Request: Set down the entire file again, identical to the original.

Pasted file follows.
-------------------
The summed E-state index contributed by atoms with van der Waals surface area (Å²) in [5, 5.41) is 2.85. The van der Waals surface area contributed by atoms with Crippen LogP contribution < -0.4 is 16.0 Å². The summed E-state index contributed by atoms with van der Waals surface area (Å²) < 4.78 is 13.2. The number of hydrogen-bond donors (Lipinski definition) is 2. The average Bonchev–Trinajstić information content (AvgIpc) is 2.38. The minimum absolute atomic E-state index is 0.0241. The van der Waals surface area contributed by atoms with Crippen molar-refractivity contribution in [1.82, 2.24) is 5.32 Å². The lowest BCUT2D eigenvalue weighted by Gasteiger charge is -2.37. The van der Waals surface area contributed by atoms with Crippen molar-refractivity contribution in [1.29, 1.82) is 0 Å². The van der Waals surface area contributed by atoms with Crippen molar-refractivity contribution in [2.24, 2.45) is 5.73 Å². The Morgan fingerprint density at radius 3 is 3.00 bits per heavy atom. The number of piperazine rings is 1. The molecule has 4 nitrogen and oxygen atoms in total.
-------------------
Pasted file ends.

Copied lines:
The summed E-state index contributed by atoms with van der Waals surface area (Å²) in [5, 5.41) is 2.85. The van der Waals surface area contributed by atoms with Crippen LogP contribution < -0.4 is 16.0 Å². The summed E-state index contributed by atoms with van der Waals surface area (Å²) < 4.78 is 13.2. The number of hydrogen-bond donors (Lipinski definition) is 2. The average Bonchev–Trinajstić information content (AvgIpc) is 2.38. The minimum absolute atomic E-state index is 0.0241. The van der Waals surface area contributed by atoms with Crippen molar-refractivity contribution in [1.82, 2.24) is 5.32 Å². The lowest BCUT2D eigenvalue weighted by Gasteiger charge is -2.37. The van der Waals surface area contributed by atoms with Crippen molar-refractivity contribution in [1.29, 1.82) is 0 Å². The van der Waals surface area contributed by atoms with Crippen molar-refractivity contribution in [2.24, 2.45) is 5.73 Å². The Morgan fingerprint density at radius 3 is 3.00 bits per heavy atom. The number of piperazine rings is 1. The molecule has 4 nitrogen and oxygen atoms in total.